“He clothes his hands with lightning and commands it to strike its mark.” Job 36:32
We're here to provide resources you need to stay informed and understand more about your situation.
In the wake of natural disasters, an Executive Order often grants state agencies various flexibilities to deal with the emergency at hand more efficiently. While such measures are crucial for a speedy and effective response, they can also inadvertently create opportunities for less-than-reputable contractors to capitalize on a vulnerable situation. This is especially pertinent when it comes to out-of-state contractors who may possess a Florida license but aren’t locally based, making them potentially hard to hold accountable.
When storms hit and cause extensive damage, repairs become an urgent necessity. The waiver or suspension of certain regulations means that an influx of contractors—both local and from out of state—can enter the market to meet this sudden demand. While many are professional and qualified, others may offer subpar workmanship, poor materials, or even fraudulent services.
Here are some precautionary steps homeowners can take when hiring a contractor for storm damage repairs:
Even if some registration requirements are temporarily relaxed, always ask to see a contractor’s credentials, certifications, or proof of prior work. You should also check that the contractor has appropriate insurance.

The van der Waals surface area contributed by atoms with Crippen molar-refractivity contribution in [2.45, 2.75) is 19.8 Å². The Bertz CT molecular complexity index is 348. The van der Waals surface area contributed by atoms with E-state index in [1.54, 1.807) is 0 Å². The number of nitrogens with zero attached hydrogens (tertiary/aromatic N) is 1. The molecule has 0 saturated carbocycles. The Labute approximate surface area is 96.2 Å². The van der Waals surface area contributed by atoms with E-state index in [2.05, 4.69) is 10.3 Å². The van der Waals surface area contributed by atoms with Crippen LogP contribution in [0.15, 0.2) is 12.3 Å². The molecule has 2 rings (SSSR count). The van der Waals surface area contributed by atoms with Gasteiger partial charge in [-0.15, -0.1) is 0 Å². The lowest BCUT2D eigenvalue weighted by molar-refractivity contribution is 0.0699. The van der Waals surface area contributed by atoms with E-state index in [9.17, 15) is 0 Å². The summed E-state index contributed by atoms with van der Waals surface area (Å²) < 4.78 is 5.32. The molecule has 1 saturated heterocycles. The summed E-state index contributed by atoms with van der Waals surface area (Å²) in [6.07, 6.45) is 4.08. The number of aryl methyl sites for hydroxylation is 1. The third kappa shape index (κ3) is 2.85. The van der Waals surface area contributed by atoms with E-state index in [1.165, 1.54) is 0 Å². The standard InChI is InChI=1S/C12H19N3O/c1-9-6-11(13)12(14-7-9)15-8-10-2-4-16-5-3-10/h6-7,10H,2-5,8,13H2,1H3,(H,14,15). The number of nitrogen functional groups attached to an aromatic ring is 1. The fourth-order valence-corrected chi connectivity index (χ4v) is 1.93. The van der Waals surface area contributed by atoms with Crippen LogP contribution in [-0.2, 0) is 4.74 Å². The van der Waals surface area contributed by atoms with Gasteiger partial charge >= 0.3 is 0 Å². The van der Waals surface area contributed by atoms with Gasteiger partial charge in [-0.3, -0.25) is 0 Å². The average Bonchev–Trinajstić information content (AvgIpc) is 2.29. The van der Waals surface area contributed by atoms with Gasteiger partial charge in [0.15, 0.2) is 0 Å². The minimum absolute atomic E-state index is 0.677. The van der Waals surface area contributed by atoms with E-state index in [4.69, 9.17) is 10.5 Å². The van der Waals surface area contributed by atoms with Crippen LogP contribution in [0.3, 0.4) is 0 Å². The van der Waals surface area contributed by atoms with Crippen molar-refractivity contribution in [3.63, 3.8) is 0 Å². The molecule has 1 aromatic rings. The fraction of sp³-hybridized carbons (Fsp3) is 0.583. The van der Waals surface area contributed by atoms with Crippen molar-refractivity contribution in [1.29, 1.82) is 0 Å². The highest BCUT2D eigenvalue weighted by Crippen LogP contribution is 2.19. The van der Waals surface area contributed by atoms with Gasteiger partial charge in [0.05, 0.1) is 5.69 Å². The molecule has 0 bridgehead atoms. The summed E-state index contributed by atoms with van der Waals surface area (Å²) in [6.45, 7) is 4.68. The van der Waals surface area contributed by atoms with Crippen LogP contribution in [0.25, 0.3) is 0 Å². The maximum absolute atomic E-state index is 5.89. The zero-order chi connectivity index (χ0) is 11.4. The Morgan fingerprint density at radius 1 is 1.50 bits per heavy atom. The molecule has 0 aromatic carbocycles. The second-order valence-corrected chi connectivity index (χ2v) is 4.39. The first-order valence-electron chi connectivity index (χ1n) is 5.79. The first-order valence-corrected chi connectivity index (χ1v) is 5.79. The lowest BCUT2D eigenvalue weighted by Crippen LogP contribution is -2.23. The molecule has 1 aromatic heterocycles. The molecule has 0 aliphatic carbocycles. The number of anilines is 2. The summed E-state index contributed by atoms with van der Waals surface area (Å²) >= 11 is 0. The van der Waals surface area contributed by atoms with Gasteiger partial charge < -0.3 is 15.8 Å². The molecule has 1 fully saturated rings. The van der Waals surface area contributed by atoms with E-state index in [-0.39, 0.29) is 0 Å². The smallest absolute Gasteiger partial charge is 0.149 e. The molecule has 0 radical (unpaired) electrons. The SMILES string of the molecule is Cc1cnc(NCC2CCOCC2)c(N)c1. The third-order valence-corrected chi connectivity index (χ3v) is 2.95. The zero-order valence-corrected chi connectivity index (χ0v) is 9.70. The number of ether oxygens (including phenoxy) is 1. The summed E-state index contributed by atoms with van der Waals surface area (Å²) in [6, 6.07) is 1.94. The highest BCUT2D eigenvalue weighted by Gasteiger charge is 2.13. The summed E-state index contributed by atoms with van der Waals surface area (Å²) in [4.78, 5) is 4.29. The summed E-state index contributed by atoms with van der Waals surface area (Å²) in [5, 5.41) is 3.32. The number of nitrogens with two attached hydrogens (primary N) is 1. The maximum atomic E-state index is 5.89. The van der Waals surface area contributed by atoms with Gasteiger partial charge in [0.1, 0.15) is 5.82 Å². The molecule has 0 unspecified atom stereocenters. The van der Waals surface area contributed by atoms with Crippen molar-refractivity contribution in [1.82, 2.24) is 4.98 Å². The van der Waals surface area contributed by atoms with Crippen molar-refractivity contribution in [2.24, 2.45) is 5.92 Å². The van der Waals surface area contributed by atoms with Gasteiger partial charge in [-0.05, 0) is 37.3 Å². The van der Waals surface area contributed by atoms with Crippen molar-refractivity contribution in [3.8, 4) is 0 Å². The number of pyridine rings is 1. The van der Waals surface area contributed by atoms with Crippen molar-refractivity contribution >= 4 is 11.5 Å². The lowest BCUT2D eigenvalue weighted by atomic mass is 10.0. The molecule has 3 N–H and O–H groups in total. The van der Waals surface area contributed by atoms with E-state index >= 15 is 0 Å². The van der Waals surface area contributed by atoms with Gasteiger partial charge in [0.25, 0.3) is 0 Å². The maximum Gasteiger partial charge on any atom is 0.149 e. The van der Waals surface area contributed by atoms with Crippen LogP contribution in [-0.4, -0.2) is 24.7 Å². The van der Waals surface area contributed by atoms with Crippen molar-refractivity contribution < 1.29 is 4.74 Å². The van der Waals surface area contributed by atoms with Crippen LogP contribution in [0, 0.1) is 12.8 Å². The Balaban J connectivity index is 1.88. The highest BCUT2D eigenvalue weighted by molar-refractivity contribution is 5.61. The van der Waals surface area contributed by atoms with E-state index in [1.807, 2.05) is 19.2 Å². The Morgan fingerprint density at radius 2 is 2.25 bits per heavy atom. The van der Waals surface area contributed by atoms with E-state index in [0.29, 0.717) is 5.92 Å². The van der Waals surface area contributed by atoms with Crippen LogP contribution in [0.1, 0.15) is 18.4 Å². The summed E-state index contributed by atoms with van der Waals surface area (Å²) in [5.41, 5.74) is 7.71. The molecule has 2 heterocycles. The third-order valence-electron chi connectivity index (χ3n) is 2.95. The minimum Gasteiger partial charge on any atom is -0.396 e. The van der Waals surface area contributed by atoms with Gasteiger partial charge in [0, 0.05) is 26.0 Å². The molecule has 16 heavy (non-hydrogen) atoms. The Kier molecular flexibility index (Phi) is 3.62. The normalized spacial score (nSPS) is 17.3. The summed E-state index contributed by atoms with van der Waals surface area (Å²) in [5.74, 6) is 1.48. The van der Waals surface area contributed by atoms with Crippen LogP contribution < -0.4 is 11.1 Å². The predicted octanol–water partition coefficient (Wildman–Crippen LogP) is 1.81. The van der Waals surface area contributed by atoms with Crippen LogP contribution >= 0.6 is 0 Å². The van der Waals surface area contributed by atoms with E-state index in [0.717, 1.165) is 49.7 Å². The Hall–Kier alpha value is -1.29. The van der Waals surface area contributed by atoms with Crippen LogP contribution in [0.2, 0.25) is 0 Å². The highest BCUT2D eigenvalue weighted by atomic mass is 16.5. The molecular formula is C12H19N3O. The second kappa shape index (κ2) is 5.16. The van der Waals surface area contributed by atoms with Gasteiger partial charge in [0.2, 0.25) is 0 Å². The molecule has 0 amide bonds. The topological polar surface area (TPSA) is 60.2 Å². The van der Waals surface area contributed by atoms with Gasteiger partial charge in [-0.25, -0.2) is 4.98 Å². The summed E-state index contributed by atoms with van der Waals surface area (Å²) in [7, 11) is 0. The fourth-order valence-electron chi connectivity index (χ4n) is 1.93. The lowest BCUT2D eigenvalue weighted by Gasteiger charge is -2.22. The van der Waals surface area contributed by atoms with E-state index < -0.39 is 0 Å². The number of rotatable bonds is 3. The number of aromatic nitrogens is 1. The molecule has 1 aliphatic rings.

Before agreeing to any work, get a written estimate that outlines the scope of the work, the materials to be used, and a timeline for completion. This written agreement can be vital if you need to settle a dispute later.
References are especially critical for out-of-state contractors. Ask for and follow through with contacting these references to confirm the contractor’s reliability and quality of work.
Local or state offices can provide information on whether there have been complaints or legal actions against a contractor. Online reviews can also be helpful, although they should not be your sole resource.
From initial estimates to final payments, keep records of all interactions and transactions with your contractor. This could prove invaluable if issues arise later.
Be wary of contractors who demand full payment upfront or who prefer cash transactions. Always ask for an invoice and keep a record of payments.
This is particularly relevant for out-of-state contractors. Make sure to discuss how they intend to manage any follow-up or repair work that might be needed in the future.